“Kilmeny, dear, don’t cry,” said Eric tenderly. “You shall see me again. I promise you that, whatever happens. I do not think your uncle and aunt will be as unreasonable as you fear, but even if they are they shall not prevent me from meeting you somehow.”
Kilmeny lifted her head, and wiped the tears from her eyes.
“You do not know what they are like,” she wrote. “They will lock me into my room. That is the way they always punished me when I was a little girl. And once, not so very long ago, when I was a big girl, they did it.”
“If they do I’ll get you out somehow,” said Eric, laughing a little.
She allowed herself to smile, but it was a rather forlorn little effort. She did not cry any more, but her spirits did not come back to her. Eric talked gaily, but she only listened in a pensive, absent way, as if she scarcely heard him. When he asked her to play she shook her head.
“I cannot think any music to-night,” she wrote, “I must go home, for my head aches and I feel very stupid.”
“Very well, Kilmeny. Now, don’t worry, little girl. It will all come out all right.”
Evidently she did not share his confidence, for her head drooped again as they walked together across the orchard. At the entrance of the wild cherry lane she paused and looked at him half reproachfully, her eyes filling again. She seemed to be bidding him a mute farewell. With an impulse of tenderness which he could not control, Eric put his arm about her and kissed her red, trembling mouth. She started back with a little cry. A burning colour swept over her face, and the next moment she fled swiftly up the darkening lane.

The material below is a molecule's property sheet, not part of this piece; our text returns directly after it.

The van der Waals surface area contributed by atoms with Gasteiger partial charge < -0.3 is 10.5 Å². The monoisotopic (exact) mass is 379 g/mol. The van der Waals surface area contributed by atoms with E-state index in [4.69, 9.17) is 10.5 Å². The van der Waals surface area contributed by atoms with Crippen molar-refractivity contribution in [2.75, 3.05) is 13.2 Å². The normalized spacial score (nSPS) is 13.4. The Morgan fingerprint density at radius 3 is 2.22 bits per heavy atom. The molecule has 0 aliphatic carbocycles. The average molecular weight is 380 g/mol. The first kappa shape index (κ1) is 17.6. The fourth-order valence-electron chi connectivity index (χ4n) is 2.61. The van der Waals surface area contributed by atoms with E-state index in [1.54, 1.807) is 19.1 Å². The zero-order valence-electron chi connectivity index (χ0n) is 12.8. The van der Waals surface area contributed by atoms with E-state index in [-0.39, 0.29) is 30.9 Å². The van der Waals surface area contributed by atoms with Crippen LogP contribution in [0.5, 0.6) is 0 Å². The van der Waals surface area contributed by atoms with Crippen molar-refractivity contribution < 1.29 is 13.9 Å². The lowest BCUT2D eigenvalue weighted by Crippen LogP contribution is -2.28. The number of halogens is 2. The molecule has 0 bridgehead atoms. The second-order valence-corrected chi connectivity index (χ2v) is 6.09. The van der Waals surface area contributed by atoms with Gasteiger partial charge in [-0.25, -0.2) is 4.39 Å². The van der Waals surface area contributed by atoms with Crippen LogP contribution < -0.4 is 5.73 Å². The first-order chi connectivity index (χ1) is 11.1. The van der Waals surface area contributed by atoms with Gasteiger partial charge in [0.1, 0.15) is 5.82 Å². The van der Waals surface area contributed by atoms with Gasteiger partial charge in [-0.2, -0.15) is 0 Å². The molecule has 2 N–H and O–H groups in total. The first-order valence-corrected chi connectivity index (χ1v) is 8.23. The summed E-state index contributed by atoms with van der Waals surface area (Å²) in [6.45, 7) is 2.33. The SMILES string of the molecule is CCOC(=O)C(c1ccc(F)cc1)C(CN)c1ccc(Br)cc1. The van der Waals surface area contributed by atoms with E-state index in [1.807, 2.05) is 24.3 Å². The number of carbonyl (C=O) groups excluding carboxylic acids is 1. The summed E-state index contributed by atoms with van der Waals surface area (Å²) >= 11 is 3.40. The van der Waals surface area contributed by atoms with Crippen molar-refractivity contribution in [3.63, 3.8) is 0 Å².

The sweetness of that involuntary kiss clung to Eric’s lips as he went homeward, half-intoxicating him. He knew that it had opened the gates of womanhood to Kilmeny. Never again, he felt, would her eyes meet his with their old unclouded frankness. When next he looked into them he knew that he should see there the consciousness of his kiss. Behind her in the orchard that night Kilmeny had left her childhood.
When Eric betook himself to the orchard the next evening he had to admit that he felt rather nervous. He did not know how the Gordons would receive him and certainly the reports he had heard of them were not encouraging, to say the least of it. Even Mrs. Williamson, when he had told her where he was going, seemed to look upon him as one bent on bearding a lion in his den.
“I do hope they won’t be very uncivil to you, Master,” was the best she could say.
He expected Kilmeny to be in the orchard before him, for he had been delayed by a call from one of the trustees; but she was nowhere to be seen. He walked across it to the wild cherry lane; but at its entrance he stopped short in sudden dismay.